By Maureen Salamon, HealthDay Reporter
TUESDAY, Sept. 4, 2018 (HealthDay News) -- Ross and Rachel from "Friends" did it. So did Carrie and Mr. Big from "Sex and the City."
But couples who break up and then make up repeatedly -- in what's known as "relationship cycling" -- may be setting themselves up for a heap of emotional turmoil, new research shows.
These on-again, off-again couplings can lead to greater depression and anxiety, researchers say. And they're not just confined to sitcom characters: An estimated 60 percent of American adults have been involved in one or more of these entanglements.
"There are a lot of misleading media messages in popular songs and TV shows, as well as famous narratives saying things like, 'If you love someone, let them go. If they come back to you, then you know it was meant to be,' " said study author Kale Monk.
"Although breaking up and getting back together isn't always a bad omen, on average we find that a continued pattern can impair personal and relational well-being," Monk added. He's an assistant professor of human development and family science at the University of Missouri.
Monk and his colleagues analyzed data from 545 adults in opposite-sex and same-sex relationships to investigate the link between relationship cycling and emotional distress.
One-third reported they had broken up and renewed relationships with the same partner -- some as many as eight times.
Participants reported how often in the prior two weeks they experienced feelings like anxiety, uncontrolled worry, hopelessness and/or little interest or pleasure in activities.
While the study only found an association, symptoms of distress were higher in participants with on-again, off-again relationships even after factors such as age, type and length of relationship, and whether couples had children were taken into account.
"Breakups alone are upsetting, but this distress is considered normal and is often temporary," Monk said. "A tumultuous pattern of breakup and renewal, however, might have more pervasive implications for our well-being."
People engage in relationship cycling for various reasons, Monk said.
Mainly, they get back together after a breakup because they have lingering feelings for their former partners. Others are driven by more practical considerations, such as legal obligations like shared property or finances. "They feel like they have to or need to," Monk said.
He said dedication, not obligation, should drive the decision.
"People who find themselves regularly breaking up and getting back together with their partners need to 'look under the hood' of their relationships to determine what's going on," Monk said.
Other research has also established that factors such as violence, verbal abuse, poor communication or lack of commitment may lead people to cycle in and out of relationships, said Beverly Palmer, a retired psychology professor at California State University in Dominguez Hills.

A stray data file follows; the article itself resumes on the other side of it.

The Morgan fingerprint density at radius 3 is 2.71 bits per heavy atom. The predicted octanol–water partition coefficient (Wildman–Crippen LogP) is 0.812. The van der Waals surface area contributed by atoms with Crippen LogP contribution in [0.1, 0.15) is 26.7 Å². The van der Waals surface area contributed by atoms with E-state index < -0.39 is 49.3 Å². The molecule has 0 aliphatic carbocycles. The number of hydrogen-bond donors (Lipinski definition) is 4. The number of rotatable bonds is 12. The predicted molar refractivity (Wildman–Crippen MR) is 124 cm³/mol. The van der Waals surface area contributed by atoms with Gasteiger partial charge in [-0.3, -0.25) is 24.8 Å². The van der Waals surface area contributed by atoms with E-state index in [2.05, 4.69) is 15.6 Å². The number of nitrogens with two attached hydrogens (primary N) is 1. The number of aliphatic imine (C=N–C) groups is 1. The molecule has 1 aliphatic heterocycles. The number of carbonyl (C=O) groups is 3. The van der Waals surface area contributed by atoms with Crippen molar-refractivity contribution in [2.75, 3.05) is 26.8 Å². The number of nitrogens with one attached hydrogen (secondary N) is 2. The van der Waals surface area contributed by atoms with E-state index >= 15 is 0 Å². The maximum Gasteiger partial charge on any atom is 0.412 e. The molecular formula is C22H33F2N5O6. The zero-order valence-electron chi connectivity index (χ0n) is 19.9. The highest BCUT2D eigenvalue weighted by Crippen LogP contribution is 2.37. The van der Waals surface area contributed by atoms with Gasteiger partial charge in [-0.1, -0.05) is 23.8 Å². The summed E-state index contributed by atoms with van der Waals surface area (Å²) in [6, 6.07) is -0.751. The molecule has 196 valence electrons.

"The difficulty with this [new] study is you don't really know if it's the person who's leaving or the one who's left who's in the most psychological distress," said Palmer, who wasn't involved in the research.
But, she added, "the study does make the point that usually there's one who's leaving and one who is left, and it's not a mutual decision. Then the person who left comes back. That's what cycling is all about -- it's almost like one person is more active and one is more passive in this relationship."
Sometimes, though, the break-up, make-up cycle can be productive, Monk said.
"Some people say taking a break helped them re-evaluate their relationship and that they realized they did not want to be without their former partner," he said.
"Before making a decision to rekindle a past relationship, it is important to be really conscientious and consider why the relationship ended and if [it] will really be better this time," Monk added.
Thinking about getting back together with a past partner? Monk offered this advice:
"There are skills you can develop and tools you can use, if you're aware of it, to make sure the partner you're with is someone who will continue to grow and foster your growth, and that this relationship has some of those qualities -- empathy, for example -- that put it on solid ground," Palmer said.
The study was published recently in the journal Family Relations.
SOURCES: Kale Monk, Ph.D., assistant professor, human development and family science, University of Missouri, Columbia; Beverly Palmer, Ph.D., emeritus professor, psychology, California State University, Dominguez Hills; July 30, 2018, Family Relations
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